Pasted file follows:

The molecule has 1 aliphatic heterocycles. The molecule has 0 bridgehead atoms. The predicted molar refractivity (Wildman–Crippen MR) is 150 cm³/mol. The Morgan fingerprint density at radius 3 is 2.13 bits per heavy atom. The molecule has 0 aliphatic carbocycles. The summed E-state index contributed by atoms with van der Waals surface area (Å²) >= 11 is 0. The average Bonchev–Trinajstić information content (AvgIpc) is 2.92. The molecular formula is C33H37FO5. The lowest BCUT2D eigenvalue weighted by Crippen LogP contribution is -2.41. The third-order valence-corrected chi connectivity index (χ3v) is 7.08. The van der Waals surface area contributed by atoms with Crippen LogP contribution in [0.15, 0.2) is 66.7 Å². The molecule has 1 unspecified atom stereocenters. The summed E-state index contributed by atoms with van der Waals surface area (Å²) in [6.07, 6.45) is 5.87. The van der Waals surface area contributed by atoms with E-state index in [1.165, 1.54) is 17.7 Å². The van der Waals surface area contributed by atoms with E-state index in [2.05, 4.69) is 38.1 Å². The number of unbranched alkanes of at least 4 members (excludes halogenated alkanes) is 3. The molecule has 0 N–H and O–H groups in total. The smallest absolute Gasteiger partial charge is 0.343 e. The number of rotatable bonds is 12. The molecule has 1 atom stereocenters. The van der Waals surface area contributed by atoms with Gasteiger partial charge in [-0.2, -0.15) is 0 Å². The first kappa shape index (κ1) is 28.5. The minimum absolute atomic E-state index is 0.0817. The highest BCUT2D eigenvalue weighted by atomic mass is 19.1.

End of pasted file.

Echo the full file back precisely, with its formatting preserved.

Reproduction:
The molecule has 1 aliphatic heterocycles. The molecule has 0 bridgehead atoms. The predicted molar refractivity (Wildman–Crippen MR) is 150 cm³/mol. The Morgan fingerprint density at radius 3 is 2.13 bits per heavy atom. The molecule has 0 aliphatic carbocycles. The summed E-state index contributed by atoms with van der Waals surface area (Å²) >= 11 is 0. The average Bonchev–Trinajstić information content (AvgIpc) is 2.92. The molecular formula is C33H37FO5. The lowest BCUT2D eigenvalue weighted by Crippen LogP contribution is -2.41. The third-order valence-corrected chi connectivity index (χ3v) is 7.08. The van der Waals surface area contributed by atoms with Crippen LogP contribution in [0.15, 0.2) is 66.7 Å². The molecule has 1 unspecified atom stereocenters. The summed E-state index contributed by atoms with van der Waals surface area (Å²) in [6.07, 6.45) is 5.87. The van der Waals surface area contributed by atoms with E-state index in [1.165, 1.54) is 17.7 Å². The van der Waals surface area contributed by atoms with E-state index in [2.05, 4.69) is 38.1 Å². The number of unbranched alkanes of at least 4 members (excludes halogenated alkanes) is 3. The molecule has 0 N–H and O–H groups in total. The smallest absolute Gasteiger partial charge is 0.343 e. The number of rotatable bonds is 12. The molecule has 1 atom stereocenters. The van der Waals surface area contributed by atoms with Gasteiger partial charge in [-0.2, -0.15) is 0 Å². The first kappa shape index (κ1) is 28.5. The minimum absolute atomic E-state index is 0.0817. The highest BCUT2D eigenvalue weighted by atomic mass is 19.1.